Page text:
Long-time readers of this letter are well aware of my advice to hold cash in the Chinese Yuan ETF (CYB) for the past four years. Those who followed my advice profited nicely. As of today, the Yuan is threatening to punch through to a new 20-year high.
Who knew that the Yuan would be one of the big winners from Ben Bernanke’s QE3? Since the surprise announcement in mid-September, the Chinese currency has appreciated by 1.1%, and higher climes beckon. With American monetary policies seeking to devalue the dollar, and Chinese policies resulting in an appreciation of their own currency, the Yuan can only go up over the long-term. How hard is that to figure out?
The Yuan to you and me is known domestically in China as the “renminbi”, or people’s currency. China has a quasi-fixed exchange rate against the U.S. dollar that limits movement to just a couple of percent a year.
Since the People’s Bank of China removed a decade-long dollar peg in 2005, it allowed a very gradual rise in this band of 2-3% a year. That is a vastly superior return compared to the zero interest Americans currently earn from money market funds, cash management accounts, or through buying Treasury notes with up to two year maturities.
One thing is certain. A free-floating Yuan would be at least 50% higher than it is today, and possibly 100%. I can say this in confidence having watched the Japanese yen appreciate from ¥360 to the dollar to ¥75 while running a trade surplus of similar magnitude for the past 40 years, an increase of almost 400%.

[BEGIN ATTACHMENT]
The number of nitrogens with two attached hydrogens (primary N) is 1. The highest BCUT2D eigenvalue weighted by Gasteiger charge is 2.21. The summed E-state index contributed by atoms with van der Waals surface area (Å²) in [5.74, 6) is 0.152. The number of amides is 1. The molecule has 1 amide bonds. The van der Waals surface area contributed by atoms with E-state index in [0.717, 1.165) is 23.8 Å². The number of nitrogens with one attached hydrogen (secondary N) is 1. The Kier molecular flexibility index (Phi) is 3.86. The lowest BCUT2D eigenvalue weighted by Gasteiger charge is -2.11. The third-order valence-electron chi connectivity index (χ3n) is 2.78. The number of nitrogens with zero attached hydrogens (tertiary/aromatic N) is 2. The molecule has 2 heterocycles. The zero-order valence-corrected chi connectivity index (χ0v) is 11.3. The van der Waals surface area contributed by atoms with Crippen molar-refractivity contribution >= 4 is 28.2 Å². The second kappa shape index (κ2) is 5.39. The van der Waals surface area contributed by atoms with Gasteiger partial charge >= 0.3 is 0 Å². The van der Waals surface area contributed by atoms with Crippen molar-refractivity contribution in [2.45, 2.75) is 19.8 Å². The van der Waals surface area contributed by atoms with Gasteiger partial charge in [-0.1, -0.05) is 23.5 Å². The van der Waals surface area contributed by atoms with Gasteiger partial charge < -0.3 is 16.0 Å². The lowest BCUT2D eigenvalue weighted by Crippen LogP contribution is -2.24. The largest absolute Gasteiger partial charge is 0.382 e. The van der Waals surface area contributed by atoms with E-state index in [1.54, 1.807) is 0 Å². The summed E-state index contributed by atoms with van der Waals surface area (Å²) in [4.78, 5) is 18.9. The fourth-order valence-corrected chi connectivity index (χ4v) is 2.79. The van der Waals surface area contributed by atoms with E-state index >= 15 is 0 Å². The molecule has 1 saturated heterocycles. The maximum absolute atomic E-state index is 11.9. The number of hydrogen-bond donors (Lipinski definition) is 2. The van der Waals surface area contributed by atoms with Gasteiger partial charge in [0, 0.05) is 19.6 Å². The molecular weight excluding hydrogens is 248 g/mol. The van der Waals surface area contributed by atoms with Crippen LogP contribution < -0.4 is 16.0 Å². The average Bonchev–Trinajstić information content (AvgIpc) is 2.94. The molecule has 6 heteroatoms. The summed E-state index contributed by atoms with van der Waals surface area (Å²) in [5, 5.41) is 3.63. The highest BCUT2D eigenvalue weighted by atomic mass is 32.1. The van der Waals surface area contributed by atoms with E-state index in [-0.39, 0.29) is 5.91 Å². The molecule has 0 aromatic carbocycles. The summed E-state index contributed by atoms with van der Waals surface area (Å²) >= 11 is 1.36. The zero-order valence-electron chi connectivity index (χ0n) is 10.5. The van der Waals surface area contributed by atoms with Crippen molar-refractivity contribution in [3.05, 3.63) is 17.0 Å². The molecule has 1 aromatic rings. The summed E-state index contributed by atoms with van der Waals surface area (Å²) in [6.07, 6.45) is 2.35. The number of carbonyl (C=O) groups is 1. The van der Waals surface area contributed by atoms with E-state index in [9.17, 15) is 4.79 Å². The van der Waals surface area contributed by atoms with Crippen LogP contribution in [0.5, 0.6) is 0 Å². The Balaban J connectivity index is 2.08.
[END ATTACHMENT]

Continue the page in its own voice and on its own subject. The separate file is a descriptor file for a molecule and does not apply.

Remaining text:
In fact, the desire to prevent foreign hedge funds and speculators from making a killing in the market is a not a small factor in Beijing’s thinking to keep its currency artificially undervalued. The Chinese Central bank governor, Zhou Xiaochuan, says he won’t entertain a revaluation for the foreseeable future. He is no-doubt thinking about the millions of Chinese workers who would lose their jobs if their exporting employers’ razor-thin profit margins are vaporized by a stronger currency.
The Americans say they need a stronger Yuan now. And now the matter has become a campaign issue, with candidate Mitt Romney saying he would label China a “currency manipulator” on day one in office, not a nice thing to say to the country that is supposed to fund the bulk of his promised tax cuts. Obama has responded in kind, filing a WTO complaint on Chinese export restrictions of rare earth metals essential for our manufacture of electric cars and the dumping of solar products, which forced Solyndra into bankruptcy.
I think you could see continued weakness in the Yuan as long as Europe is in the penalty box, slowing the Middle Kingdom’s economic growth. That makes it a safe bet for at least five more years.
Buy the Yuan ETF on weakness. Just think of it as a cash management tool with an attached lottery ticket. If the Chinese continue to stonewall liberalization of their currency, you will get the token 2%-4% annual revaluation the swaps have been discounting. Given the massive $250 billion annual trade surplus the Middle Kingdom is now running with the U.S., the chances of a prolonged fall in the Yuan against the dollar are minimal. If they cave, then you could be in for a home run.
Is China a Good Parking Place for Cash?